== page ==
Newsweek

In Rural Siberia, the Hospital Comes to You

Once a year, people in rural Russia look forward to getting expert health care—at their local railway station
Patients wait for medical treatment and laboratory results on the Saint Lukas medical train, which stopped in the remote town of Kuragino, Russia, on November 13, 2016. The train comes about once a year to each town on its route.
05_19_SiberianHealthClinicTrain_01 Source: Emile Ducke

The Saint Lukas train doesn’t accept passengers—it accepts only the sick. The Saint Lukas is one of five government-funded medical trains that travel to remote towns in central and eastern Russia. Each stop lasts an average of two days, and during that time the doctors and nurses on board provide rural populations with basic medical care, X-ray scans, prescriptions and referrals to seek specialist help.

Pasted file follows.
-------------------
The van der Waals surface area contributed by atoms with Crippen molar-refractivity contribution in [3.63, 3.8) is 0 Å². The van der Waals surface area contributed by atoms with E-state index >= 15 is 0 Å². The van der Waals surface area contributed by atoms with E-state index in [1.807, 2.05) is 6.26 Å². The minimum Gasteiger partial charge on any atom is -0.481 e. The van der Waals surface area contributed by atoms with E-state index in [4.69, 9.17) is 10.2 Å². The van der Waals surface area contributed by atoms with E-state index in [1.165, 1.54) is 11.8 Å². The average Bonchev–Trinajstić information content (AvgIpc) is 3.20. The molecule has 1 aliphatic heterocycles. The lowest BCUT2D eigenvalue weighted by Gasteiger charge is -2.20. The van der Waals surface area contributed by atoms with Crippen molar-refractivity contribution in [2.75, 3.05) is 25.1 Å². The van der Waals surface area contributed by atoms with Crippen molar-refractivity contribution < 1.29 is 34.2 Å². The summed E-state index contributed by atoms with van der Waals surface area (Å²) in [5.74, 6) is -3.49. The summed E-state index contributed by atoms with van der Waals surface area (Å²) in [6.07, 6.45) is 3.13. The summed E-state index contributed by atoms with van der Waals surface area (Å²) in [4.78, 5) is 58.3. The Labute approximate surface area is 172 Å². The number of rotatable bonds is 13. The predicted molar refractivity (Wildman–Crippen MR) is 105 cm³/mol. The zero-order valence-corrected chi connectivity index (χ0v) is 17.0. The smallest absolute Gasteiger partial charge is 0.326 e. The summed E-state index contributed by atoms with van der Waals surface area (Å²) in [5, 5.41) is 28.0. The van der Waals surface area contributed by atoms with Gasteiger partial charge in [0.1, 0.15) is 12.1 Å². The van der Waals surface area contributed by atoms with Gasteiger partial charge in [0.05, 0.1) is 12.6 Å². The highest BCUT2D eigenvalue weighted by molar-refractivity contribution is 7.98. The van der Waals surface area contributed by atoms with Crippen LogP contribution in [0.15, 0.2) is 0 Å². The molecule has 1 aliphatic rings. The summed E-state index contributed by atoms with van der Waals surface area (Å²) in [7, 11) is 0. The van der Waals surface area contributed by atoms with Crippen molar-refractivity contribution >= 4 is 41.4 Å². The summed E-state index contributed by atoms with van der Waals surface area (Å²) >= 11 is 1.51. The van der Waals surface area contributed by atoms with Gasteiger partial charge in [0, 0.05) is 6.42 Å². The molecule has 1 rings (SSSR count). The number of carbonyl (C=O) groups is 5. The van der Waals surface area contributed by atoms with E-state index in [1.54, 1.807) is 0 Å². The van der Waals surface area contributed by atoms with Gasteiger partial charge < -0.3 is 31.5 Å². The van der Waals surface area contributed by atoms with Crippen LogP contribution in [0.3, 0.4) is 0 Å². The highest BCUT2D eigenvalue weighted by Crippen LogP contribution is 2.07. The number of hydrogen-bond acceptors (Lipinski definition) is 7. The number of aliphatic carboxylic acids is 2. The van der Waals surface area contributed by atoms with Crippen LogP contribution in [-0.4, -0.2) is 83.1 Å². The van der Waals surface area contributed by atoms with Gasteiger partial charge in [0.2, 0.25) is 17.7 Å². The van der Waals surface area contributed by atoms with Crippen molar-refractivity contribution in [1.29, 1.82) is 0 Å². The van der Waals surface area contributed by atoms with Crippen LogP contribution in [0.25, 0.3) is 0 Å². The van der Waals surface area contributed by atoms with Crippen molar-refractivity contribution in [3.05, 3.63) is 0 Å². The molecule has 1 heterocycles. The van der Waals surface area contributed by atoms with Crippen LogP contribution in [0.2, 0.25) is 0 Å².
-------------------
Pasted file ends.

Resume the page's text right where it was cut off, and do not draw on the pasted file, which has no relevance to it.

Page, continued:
“People started queuing to make an appointment

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